With impeccable evangelical credentials, Randall Balmer lays bare the racism that poisons the evangelical right, shaped its rise to political power, and fosters the hatred and bigotry that infects US politics today. Bad Faith: Race and the Rise of the Religious Right draws on Balmer’s extensive experience as an evangelical Christian to confirm what he first learned from Paul Weyrich in the 1990s: that abortion was not the issue that led to the rise of the Religious Right. It was the federal government’s elimination of the tax-exempt status of racially segregated schools in the case Green v. Connally two years before Roe v. Wade that was the real catalyst (xii). But because supporting segregation was not something that would appeal to most people, Weyrich and other leaders of the Religious Right turned the issue away from race to a defense of religious freedom and what they have mischaracterized as a “right to life.” According to Balmer, “The Religious Right’s most cherished and durable myth is its myth of origins” (31), a myth that presents its rise as a direct response to the Supreme Court‘s decision in Roe v. Wade (1973) that legalized abortion under certain circumstances. While a court case did precipitate the emergence of the Religious Right, it was the case of Green v. Connally (1971), which held that organizations engaged in racial segregation or racial discrimination were not charitable institutions by definition and therefore had no claim on tax-exempt status. But because supporting segregation was not
While establishing that racism and not abortion brought evangelical Christians together, Balmer presents readers with a concise history of the transformation of North American Evangelicalism from a progressive movement of social reform to the radical movement we see today, one that aims to turn the clock back to the time when white supremacy was firmly entrenched and racism an accepted fact of life. In the 19th and first half of the 20th centuries, evangelical Christians existed on a broad political spectrum and championed many progressive efforts involving educational and prison reform, advocacy for the poor and marginalized, and expanding the rights of women. Balmer discovered there was even a campaign for gun control during these years (7). Northern evangelicals were also prominent in the movement to abolish slavery, and they supported public education as a way for immigrants and the less fortunate to gain social mobility.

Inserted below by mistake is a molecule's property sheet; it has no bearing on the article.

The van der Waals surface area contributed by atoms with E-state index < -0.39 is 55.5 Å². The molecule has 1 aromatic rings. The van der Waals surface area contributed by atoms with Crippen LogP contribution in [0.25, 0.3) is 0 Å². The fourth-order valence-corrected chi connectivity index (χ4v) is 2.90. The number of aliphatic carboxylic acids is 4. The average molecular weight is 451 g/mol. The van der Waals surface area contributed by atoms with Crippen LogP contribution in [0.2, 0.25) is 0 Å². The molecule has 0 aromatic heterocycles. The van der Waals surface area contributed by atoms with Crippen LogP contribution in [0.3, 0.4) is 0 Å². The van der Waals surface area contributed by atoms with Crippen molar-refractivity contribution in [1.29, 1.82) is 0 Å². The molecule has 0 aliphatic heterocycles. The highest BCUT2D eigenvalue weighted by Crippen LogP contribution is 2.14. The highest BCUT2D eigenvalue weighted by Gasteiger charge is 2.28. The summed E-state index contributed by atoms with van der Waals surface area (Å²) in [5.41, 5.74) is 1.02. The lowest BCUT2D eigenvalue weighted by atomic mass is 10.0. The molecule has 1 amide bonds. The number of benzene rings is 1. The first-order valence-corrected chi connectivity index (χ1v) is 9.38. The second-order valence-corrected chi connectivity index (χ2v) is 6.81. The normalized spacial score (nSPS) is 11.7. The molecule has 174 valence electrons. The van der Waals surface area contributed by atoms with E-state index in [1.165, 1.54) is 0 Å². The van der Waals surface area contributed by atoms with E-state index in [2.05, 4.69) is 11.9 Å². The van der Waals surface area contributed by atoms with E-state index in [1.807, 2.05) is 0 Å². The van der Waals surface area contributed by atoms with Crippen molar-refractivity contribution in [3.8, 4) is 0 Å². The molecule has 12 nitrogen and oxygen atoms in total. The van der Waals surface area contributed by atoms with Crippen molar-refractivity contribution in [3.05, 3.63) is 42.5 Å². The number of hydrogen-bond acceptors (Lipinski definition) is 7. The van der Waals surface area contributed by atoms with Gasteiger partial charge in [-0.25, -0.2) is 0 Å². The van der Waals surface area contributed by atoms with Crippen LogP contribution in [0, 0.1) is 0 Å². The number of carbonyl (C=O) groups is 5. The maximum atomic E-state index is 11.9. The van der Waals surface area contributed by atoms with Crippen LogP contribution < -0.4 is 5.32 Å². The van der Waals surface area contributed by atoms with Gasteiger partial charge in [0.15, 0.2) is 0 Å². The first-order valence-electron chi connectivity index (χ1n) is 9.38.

The debate over slavery began to blunt evangelical enthusiasm for reform, however, especially among evangelicals in the South. As Balmer puts it, “Evangelicals succeeded in shaping the conscience of the nation in the early decades of the nineteenth century, and their persistence eventually drove an angry south to secession” (10). In addition to the Civil War, the ravages created by industrialization and urbanization led many conservative evangelicals to accept the pessimistic teaching of John Nelson Darby (1800-1882), a member of the very conservative Plymouth Brethren in Britain. Darby convinced many evangelicals they had interpreted scripture incorrectly: God was in charge and nothing humans could do would disrupt God’s plan for the world. Darby described this plan as a series of “dispensations,” during which the world deteriorated until it came to an apocalyptic end. Blamer characterizes Dispensationalism as “a theology of despair” because it allows its adherents to do absolutely nothing but glory in their own status as “saved.” The turn toward individualism and disengagement from progressive social action fostered the black-and-white mentality characteristic of many evangelical Christians today. In their most extreme partisan form, evangelicals see themselves as a persecuted minority in a world populated by demonic pedophiles, crooks, and charlatans—now commonly known as Democrats.